Trinity Academic Super Bowl teams place second, third at state

Two Trinity Lutheran High School Academic Super Bowl teams made it to the biggest stage this year.

At Saturday’s state finals at Purdue University in West Lafayette, the science and math teams were among the final six in their respective subject left standing in Class 4.

The science team increased its area score by one point in answering 19 of 25 questions correctly. Indianapolis Lutheran, Washington Township and North White also finished with that score, followed by Indiana Academy for Science, Math and Humanities with 18 and Fountain Central with 16.

It all came down to tiebreakers. Indianapolis Lutheran wound up taking the state title by answering the final five questions right, and Trinity was runner-up with four of those right and won the second tiebreaker by getting the last three questions right compared to two for Washington Township.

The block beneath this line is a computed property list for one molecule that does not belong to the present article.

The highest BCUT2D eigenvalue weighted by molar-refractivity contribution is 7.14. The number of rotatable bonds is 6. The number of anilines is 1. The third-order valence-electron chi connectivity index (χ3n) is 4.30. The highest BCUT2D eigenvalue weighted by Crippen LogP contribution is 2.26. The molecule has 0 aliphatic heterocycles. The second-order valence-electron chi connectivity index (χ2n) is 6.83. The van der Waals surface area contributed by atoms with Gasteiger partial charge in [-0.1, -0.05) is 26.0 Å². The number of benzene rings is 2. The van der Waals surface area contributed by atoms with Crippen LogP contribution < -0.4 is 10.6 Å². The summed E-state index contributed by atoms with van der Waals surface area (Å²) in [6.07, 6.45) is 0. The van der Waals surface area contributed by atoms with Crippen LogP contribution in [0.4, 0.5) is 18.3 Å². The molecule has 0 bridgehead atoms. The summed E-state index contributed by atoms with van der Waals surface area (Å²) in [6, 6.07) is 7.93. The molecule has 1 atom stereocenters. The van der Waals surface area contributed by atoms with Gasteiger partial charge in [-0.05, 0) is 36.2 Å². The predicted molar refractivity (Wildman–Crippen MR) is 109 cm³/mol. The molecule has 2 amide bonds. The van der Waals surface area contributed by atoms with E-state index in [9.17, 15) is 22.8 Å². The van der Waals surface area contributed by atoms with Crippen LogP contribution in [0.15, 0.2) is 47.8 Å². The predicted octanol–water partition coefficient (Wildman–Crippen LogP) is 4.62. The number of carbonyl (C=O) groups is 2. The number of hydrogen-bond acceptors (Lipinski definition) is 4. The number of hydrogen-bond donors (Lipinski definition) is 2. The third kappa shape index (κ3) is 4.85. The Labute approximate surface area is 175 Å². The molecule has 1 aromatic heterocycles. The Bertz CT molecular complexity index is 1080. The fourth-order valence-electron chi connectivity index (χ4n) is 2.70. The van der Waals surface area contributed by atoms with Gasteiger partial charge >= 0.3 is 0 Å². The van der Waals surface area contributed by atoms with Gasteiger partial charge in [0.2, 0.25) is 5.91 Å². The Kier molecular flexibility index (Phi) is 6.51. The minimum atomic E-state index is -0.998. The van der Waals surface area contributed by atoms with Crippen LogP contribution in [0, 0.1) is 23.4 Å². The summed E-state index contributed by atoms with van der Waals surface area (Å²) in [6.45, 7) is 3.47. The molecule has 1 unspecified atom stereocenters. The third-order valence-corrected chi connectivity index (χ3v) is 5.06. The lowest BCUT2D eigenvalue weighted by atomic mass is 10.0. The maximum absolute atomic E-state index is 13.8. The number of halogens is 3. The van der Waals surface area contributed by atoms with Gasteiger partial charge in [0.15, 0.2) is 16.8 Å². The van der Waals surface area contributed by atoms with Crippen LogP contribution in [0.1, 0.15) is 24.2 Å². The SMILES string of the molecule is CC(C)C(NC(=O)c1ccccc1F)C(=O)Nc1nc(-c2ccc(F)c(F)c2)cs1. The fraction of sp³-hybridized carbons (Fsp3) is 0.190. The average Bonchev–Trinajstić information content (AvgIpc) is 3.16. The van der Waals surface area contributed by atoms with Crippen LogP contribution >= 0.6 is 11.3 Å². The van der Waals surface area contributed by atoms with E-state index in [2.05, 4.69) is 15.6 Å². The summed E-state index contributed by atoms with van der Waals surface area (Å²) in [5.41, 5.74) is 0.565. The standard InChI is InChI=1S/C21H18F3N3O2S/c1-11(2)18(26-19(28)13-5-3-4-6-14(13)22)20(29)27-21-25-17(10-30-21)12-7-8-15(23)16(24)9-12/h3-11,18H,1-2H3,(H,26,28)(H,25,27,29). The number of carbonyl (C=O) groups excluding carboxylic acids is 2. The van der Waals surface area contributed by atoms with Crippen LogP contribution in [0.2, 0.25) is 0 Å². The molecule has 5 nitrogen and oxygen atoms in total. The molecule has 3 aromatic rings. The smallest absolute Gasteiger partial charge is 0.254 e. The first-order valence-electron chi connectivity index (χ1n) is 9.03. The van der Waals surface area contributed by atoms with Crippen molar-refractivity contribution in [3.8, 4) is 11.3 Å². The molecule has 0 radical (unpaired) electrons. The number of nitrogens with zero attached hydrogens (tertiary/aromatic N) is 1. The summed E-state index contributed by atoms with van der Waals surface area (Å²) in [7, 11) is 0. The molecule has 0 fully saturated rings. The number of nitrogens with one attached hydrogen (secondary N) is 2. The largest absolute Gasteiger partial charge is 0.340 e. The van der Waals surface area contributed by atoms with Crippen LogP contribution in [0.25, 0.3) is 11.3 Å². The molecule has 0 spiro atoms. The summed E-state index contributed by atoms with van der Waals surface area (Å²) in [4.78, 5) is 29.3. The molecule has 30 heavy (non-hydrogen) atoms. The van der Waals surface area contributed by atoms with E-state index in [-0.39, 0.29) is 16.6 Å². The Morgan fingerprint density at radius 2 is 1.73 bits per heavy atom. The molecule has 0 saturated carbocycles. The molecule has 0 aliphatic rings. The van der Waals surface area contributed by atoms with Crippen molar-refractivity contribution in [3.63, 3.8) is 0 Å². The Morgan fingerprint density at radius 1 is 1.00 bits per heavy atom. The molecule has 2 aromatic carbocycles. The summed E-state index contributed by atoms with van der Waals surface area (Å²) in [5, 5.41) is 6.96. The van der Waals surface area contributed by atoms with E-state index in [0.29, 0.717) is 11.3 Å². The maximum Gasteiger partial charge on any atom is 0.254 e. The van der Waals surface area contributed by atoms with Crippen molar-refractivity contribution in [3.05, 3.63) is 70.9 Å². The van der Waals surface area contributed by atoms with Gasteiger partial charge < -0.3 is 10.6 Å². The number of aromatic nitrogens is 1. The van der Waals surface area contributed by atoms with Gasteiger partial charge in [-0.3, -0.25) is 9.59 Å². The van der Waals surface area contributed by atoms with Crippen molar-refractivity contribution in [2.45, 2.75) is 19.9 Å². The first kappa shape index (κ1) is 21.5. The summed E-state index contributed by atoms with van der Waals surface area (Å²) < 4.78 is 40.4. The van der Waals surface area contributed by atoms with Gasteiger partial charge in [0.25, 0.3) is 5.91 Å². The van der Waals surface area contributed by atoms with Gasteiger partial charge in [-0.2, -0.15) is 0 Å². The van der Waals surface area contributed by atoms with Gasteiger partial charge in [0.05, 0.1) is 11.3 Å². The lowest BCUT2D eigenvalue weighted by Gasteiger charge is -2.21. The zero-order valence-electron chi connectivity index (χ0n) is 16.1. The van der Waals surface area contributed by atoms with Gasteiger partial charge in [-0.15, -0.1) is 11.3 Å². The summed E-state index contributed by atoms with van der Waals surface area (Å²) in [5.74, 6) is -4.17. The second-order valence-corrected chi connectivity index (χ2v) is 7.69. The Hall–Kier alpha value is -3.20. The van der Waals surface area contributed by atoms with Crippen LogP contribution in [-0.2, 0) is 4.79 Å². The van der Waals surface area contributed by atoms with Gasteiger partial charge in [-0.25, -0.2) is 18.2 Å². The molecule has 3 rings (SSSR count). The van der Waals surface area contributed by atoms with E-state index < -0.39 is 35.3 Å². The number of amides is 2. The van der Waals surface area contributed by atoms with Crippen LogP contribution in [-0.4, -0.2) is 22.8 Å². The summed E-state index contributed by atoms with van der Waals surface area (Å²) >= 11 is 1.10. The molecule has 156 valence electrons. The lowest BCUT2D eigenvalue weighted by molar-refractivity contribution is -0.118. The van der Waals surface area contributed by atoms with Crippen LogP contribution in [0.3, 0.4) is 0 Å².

The math round wasn’t as dramatic. Indiana Academy for Science, Math and Humanities won with 19, Indianapolis Lutheran was second with 16 and Trinity was third with 15, which was equal to its area score. La Lumiere with 14, Fountain Central with 11 and Riverton Parke with six rounded out the Class 4 scores.

Trinity science coach Sarah Akey said her three team members — juniors Bradley Dyer and Benjamin Neawedde and sophomore Sophia Seo — worked together really well and communicated well.